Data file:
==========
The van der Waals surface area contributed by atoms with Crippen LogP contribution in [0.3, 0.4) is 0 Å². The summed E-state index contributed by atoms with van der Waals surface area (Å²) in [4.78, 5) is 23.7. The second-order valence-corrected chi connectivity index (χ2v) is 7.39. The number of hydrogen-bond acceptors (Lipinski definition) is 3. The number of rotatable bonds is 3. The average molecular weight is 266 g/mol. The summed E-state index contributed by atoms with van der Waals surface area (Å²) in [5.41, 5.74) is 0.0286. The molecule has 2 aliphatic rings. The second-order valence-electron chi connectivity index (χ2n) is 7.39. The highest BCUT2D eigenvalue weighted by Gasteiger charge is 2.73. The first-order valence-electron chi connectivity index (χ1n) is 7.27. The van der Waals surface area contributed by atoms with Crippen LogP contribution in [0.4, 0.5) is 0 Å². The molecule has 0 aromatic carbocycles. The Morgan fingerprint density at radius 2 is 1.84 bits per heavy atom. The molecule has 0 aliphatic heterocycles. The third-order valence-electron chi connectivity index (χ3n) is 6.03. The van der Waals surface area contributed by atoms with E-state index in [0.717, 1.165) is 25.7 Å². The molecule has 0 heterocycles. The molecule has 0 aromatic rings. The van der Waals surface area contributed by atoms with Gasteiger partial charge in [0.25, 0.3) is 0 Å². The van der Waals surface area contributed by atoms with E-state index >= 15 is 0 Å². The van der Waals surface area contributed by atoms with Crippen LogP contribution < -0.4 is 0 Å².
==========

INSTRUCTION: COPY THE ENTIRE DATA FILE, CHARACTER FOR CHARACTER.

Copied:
The van der Waals surface area contributed by atoms with Crippen LogP contribution in [0.3, 0.4) is 0 Å². The summed E-state index contributed by atoms with van der Waals surface area (Å²) in [4.78, 5) is 23.7. The second-order valence-corrected chi connectivity index (χ2v) is 7.39. The number of hydrogen-bond acceptors (Lipinski definition) is 3. The number of rotatable bonds is 3. The average molecular weight is 266 g/mol. The summed E-state index contributed by atoms with van der Waals surface area (Å²) in [5.41, 5.74) is 0.0286. The molecule has 2 aliphatic rings. The second-order valence-electron chi connectivity index (χ2n) is 7.39. The highest BCUT2D eigenvalue weighted by Gasteiger charge is 2.73. The first-order valence-electron chi connectivity index (χ1n) is 7.27. The van der Waals surface area contributed by atoms with Crippen LogP contribution in [0.4, 0.5) is 0 Å². The molecule has 0 aromatic carbocycles. The Morgan fingerprint density at radius 2 is 1.84 bits per heavy atom. The molecule has 0 aliphatic heterocycles. The third-order valence-electron chi connectivity index (χ3n) is 6.03. The van der Waals surface area contributed by atoms with E-state index in [0.717, 1.165) is 25.7 Å². The molecule has 0 heterocycles. The molecule has 0 aromatic rings. The van der Waals surface area contributed by atoms with Gasteiger partial charge in [0.25, 0.3) is 0 Å². The van der Waals surface area contributed by atoms with E-state index >= 15 is 0 Å². The van der Waals surface area contributed by atoms with Crippen LogP contribution < -0.4 is 0 Å².